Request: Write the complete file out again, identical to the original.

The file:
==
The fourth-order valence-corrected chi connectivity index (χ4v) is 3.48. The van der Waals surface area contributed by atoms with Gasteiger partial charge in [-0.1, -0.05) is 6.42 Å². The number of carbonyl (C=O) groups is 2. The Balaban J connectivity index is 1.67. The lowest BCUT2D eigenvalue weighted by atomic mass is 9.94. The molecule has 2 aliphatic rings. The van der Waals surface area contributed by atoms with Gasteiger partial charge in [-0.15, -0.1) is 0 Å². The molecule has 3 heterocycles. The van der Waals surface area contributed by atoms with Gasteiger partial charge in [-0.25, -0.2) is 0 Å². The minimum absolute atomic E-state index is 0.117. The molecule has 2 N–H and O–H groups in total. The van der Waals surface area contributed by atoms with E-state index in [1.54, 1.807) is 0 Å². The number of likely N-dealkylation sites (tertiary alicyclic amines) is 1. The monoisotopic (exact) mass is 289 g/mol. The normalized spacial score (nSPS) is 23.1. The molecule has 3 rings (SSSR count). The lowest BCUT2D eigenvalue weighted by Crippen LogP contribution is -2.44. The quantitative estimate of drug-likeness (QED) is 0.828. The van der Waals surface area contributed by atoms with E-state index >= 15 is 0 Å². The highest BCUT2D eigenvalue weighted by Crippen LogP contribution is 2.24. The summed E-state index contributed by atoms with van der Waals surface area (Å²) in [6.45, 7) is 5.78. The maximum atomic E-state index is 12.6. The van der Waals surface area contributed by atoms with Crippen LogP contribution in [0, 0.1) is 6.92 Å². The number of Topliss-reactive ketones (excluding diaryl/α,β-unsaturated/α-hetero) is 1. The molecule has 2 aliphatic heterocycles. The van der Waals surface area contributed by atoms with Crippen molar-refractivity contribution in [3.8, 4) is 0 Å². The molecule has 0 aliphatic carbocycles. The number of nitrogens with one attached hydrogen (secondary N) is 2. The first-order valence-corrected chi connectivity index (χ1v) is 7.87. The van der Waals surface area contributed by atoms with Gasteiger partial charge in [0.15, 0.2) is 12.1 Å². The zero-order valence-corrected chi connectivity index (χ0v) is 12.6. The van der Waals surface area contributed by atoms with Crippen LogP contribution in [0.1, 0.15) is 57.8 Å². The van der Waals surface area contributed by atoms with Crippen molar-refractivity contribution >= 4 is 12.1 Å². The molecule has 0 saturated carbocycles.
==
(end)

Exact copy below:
The fourth-order valence-corrected chi connectivity index (χ4v) is 3.48. The van der Waals surface area contributed by atoms with Gasteiger partial charge in [-0.1, -0.05) is 6.42 Å². The number of carbonyl (C=O) groups is 2. The Balaban J connectivity index is 1.67. The lowest BCUT2D eigenvalue weighted by atomic mass is 9.94. The molecule has 2 aliphatic rings. The van der Waals surface area contributed by atoms with Gasteiger partial charge in [-0.15, -0.1) is 0 Å². The molecule has 3 heterocycles. The van der Waals surface area contributed by atoms with Gasteiger partial charge in [-0.25, -0.2) is 0 Å². The minimum absolute atomic E-state index is 0.117. The molecule has 2 N–H and O–H groups in total. The van der Waals surface area contributed by atoms with E-state index in [1.54, 1.807) is 0 Å². The number of likely N-dealkylation sites (tertiary alicyclic amines) is 1. The monoisotopic (exact) mass is 289 g/mol. The normalized spacial score (nSPS) is 23.1. The molecule has 3 rings (SSSR count). The lowest BCUT2D eigenvalue weighted by Crippen LogP contribution is -2.44. The quantitative estimate of drug-likeness (QED) is 0.828. The van der Waals surface area contributed by atoms with E-state index >= 15 is 0 Å². The highest BCUT2D eigenvalue weighted by Crippen LogP contribution is 2.24. The summed E-state index contributed by atoms with van der Waals surface area (Å²) in [6.45, 7) is 5.78. The maximum atomic E-state index is 12.6. The van der Waals surface area contributed by atoms with Crippen LogP contribution in [0, 0.1) is 6.92 Å². The number of Topliss-reactive ketones (excluding diaryl/α,β-unsaturated/α-hetero) is 1. The molecule has 2 aliphatic heterocycles. The van der Waals surface area contributed by atoms with Crippen molar-refractivity contribution in [3.8, 4) is 0 Å². The molecule has 0 aliphatic carbocycles. The number of nitrogens with one attached hydrogen (secondary N) is 2. The first-order valence-corrected chi connectivity index (χ1v) is 7.87. The van der Waals surface area contributed by atoms with Gasteiger partial charge in [0.15, 0.2) is 12.1 Å². The zero-order valence-corrected chi connectivity index (χ0v) is 12.6. The van der Waals surface area contributed by atoms with Crippen LogP contribution in [0.1, 0.15) is 57.8 Å². The van der Waals surface area contributed by atoms with Crippen molar-refractivity contribution >= 4 is 12.1 Å². The molecule has 0 saturated carbocycles.